My time in Istanbul was coming to a close. I had booked travel and accommodation for a trip down the coast of Turkey, and Jackson had decided to travel to England before university began. Transport to the Istanbul Otogar (Bus Station) had been organized for 6:30 a.m. and bus tickets to Canakkale had been purchased. Everything was prepared.
I waited patiently in the hotel lobby for the bus to arrive and take me to the Otogar. 6:30 came and went, but I was determined not to be the uptight, rude foreigner giving the locals a hard time. Then it was 6:45, and then 7. I had to say something.
“Ahh sorry,” I apologetically queried, “Could you call the travel agent, my bus to the Otogar was supposed to be here 30 minutes ago”
“Oh shit,” the hotel manager replied. He then made a number of quick phone calls and had some heated discussion with the travel agent (his cousin). He hung up in the middle of what seemed like a critical sentence, and said it was all organized, and the taxi would be here soon.
True to his word a taxi arrived, and the driver spoke great English to boot. I told him there was an extra 30 lira in it for him if I made it to my bus on time.“We don’t have much time, so I take shortcut,” he replied. Great I thought, but I didn’t realize how extreme this shortcut was going to be. He destroyed what was left of the tread on his tires, and we then rocketed around the rally course that is the cramped cobbled backstreets of the old city. Both my bags and myself were in perpetual flight as the driver continually launched the taxi off small bumps in the road (think a Turkish version of the Italian Job). At one point he missed a turn, slammed on the breaks and reversed down one of the streets backwards.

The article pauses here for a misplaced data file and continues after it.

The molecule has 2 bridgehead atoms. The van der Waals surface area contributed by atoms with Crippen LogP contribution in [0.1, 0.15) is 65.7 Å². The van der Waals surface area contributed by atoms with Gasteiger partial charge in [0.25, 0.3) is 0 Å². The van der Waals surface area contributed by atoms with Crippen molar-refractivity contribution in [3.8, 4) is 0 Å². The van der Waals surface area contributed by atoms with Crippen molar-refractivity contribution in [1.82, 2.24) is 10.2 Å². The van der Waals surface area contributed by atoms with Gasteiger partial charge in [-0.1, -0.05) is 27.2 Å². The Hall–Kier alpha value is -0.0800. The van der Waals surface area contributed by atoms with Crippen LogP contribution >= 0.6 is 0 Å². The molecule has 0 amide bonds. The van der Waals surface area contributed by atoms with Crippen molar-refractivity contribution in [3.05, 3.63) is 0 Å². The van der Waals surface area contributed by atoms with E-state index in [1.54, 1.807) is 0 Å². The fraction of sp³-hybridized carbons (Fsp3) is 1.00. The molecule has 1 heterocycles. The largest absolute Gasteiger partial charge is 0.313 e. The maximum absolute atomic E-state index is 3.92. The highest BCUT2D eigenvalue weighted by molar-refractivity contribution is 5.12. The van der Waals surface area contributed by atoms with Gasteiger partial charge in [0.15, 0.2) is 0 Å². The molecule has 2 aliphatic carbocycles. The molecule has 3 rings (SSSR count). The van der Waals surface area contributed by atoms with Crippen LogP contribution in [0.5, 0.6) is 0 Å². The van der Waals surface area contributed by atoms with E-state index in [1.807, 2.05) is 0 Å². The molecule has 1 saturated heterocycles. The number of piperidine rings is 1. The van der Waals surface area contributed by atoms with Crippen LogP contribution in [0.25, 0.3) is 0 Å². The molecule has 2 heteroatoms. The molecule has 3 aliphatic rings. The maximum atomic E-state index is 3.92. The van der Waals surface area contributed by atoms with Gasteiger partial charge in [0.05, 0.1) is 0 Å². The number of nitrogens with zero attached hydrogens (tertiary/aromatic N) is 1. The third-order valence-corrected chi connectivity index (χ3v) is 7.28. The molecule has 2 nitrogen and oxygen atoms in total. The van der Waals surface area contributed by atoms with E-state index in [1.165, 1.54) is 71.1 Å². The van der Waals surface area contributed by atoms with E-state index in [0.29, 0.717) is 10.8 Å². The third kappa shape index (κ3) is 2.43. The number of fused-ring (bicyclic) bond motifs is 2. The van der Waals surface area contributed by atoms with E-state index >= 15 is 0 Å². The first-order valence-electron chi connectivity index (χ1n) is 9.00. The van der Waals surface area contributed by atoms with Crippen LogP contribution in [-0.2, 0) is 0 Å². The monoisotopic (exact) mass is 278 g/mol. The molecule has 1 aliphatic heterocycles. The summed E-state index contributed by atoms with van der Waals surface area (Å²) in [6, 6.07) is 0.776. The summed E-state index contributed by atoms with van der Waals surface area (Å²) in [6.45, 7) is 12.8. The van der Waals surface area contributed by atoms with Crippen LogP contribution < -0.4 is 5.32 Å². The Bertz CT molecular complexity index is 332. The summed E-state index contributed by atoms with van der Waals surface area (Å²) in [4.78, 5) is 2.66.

Somehow we made it onto the open highway, but not to safety. Turkish road rules are a bit different on two key points:
1) Road lines are optional not mandatory, and
2) Use of indicators appears to be discouraged.
The result is a kind of high-stakes dodge-em cars that’s both thrilling and terrifying. Fortunately the driver was both skilled and speedy and we made it to the Otogar with 5 minutes to spare. I decided to spend the time people watching from the safety of the bus.
From there I observed the many different faces of Istanbul. I saw a group of women get off a bus, all in full religious attire. Next to them were two Turkish men joking together, as they bid their Burberry Clad, Converse wearing daughters’ farewell. A group of young men played soccer nearby, as conductors yelled at each other. That scene is a microcosm of what Istanbul, and indeed all of Turkey is to me; a bustling patchwork of the secular and the sectarian. Nowhere was that more evident than at the chaotic transportation hub, which is the Otogar.
I’d highly recommend a trip to Istanbul. It’s a great city to party in, but it’s also interesting from both a cultural and historical standpoint. Istanbul is anything you want it to be. I’m giving it 4 rollercoaster cab rides out of 5.